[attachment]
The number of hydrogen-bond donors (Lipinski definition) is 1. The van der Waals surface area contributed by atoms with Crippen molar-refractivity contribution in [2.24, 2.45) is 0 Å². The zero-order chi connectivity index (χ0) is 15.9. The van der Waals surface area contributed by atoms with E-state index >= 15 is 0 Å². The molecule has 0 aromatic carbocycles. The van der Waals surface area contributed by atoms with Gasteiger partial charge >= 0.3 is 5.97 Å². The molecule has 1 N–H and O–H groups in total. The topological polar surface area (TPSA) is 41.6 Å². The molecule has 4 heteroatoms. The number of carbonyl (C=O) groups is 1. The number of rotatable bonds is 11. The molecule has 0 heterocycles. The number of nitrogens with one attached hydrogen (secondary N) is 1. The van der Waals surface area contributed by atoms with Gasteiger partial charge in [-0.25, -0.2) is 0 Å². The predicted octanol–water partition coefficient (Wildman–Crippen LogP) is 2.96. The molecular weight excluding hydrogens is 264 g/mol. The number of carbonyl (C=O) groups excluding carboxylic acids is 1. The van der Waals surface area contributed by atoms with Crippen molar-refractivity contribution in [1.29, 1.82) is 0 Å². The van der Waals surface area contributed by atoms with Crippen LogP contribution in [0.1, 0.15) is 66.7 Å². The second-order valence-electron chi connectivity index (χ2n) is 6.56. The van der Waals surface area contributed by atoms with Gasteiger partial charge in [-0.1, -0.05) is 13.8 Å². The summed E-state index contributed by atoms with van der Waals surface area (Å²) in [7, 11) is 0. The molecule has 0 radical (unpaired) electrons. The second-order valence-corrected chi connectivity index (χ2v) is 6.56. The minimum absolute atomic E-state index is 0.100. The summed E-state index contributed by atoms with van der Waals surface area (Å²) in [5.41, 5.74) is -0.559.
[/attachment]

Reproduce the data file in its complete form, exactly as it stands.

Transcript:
The number of hydrogen-bond donors (Lipinski definition) is 1. The van der Waals surface area contributed by atoms with Crippen molar-refractivity contribution in [2.24, 2.45) is 0 Å². The zero-order chi connectivity index (χ0) is 15.9. The van der Waals surface area contributed by atoms with E-state index >= 15 is 0 Å². The molecule has 0 aromatic carbocycles. The van der Waals surface area contributed by atoms with Gasteiger partial charge >= 0.3 is 5.97 Å². The molecule has 1 N–H and O–H groups in total. The topological polar surface area (TPSA) is 41.6 Å². The molecule has 4 heteroatoms. The number of carbonyl (C=O) groups is 1. The number of rotatable bonds is 11. The molecule has 0 heterocycles. The number of nitrogens with one attached hydrogen (secondary N) is 1. The van der Waals surface area contributed by atoms with Gasteiger partial charge in [-0.25, -0.2) is 0 Å². The predicted octanol–water partition coefficient (Wildman–Crippen LogP) is 2.96. The molecular weight excluding hydrogens is 264 g/mol. The number of carbonyl (C=O) groups excluding carboxylic acids is 1. The van der Waals surface area contributed by atoms with Crippen molar-refractivity contribution in [1.29, 1.82) is 0 Å². The van der Waals surface area contributed by atoms with Crippen LogP contribution in [0.1, 0.15) is 66.7 Å². The second-order valence-electron chi connectivity index (χ2n) is 6.56. The van der Waals surface area contributed by atoms with Gasteiger partial charge in [-0.1, -0.05) is 13.8 Å². The summed E-state index contributed by atoms with van der Waals surface area (Å²) in [7, 11) is 0. The molecule has 0 radical (unpaired) electrons. The second-order valence-corrected chi connectivity index (χ2v) is 6.56. The minimum absolute atomic E-state index is 0.100. The summed E-state index contributed by atoms with van der Waals surface area (Å²) in [5.41, 5.74) is -0.559.